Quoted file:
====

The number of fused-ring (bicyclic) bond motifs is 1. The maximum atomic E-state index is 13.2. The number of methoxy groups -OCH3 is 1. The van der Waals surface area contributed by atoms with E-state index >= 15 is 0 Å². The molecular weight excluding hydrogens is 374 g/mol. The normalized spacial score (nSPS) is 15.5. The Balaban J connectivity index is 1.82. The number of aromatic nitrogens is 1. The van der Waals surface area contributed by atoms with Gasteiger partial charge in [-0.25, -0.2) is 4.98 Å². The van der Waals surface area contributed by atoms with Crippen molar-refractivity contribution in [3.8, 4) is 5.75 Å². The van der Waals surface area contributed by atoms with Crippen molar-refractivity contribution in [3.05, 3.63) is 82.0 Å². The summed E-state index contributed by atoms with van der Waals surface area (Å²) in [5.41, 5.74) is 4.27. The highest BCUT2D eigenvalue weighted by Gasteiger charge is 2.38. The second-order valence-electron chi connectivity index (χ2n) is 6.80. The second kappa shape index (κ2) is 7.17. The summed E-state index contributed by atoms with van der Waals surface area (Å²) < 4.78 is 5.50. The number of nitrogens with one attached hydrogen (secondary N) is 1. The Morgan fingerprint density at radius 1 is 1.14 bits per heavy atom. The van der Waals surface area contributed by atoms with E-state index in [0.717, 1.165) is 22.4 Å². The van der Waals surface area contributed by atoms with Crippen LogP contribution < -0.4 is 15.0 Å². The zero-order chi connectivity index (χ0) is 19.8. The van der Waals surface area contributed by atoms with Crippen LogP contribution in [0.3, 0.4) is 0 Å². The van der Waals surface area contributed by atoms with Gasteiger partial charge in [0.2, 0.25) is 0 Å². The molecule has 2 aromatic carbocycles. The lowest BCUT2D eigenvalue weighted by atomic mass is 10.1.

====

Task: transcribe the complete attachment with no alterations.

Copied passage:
The number of fused-ring (bicyclic) bond motifs is 1. The maximum atomic E-state index is 13.2. The number of methoxy groups -OCH3 is 1. The van der Waals surface area contributed by atoms with E-state index >= 15 is 0 Å². The molecular weight excluding hydrogens is 374 g/mol. The normalized spacial score (nSPS) is 15.5. The Balaban J connectivity index is 1.82. The number of aromatic nitrogens is 1. The van der Waals surface area contributed by atoms with Gasteiger partial charge in [-0.25, -0.2) is 4.98 Å². The van der Waals surface area contributed by atoms with Crippen molar-refractivity contribution in [3.8, 4) is 5.75 Å². The van der Waals surface area contributed by atoms with Crippen molar-refractivity contribution in [3.05, 3.63) is 82.0 Å². The summed E-state index contributed by atoms with van der Waals surface area (Å²) in [5.41, 5.74) is 4.27. The highest BCUT2D eigenvalue weighted by Gasteiger charge is 2.38. The second-order valence-electron chi connectivity index (χ2n) is 6.80. The second kappa shape index (κ2) is 7.17. The summed E-state index contributed by atoms with van der Waals surface area (Å²) < 4.78 is 5.50. The number of nitrogens with one attached hydrogen (secondary N) is 1. The Morgan fingerprint density at radius 1 is 1.14 bits per heavy atom. The van der Waals surface area contributed by atoms with E-state index in [0.717, 1.165) is 22.4 Å². The van der Waals surface area contributed by atoms with Crippen LogP contribution < -0.4 is 15.0 Å². The zero-order chi connectivity index (χ0) is 19.8. The van der Waals surface area contributed by atoms with Crippen LogP contribution in [0.3, 0.4) is 0 Å². The van der Waals surface area contributed by atoms with Gasteiger partial charge in [0.2, 0.25) is 0 Å². The molecule has 2 aromatic carbocycles. The lowest BCUT2D eigenvalue weighted by atomic mass is 10.1.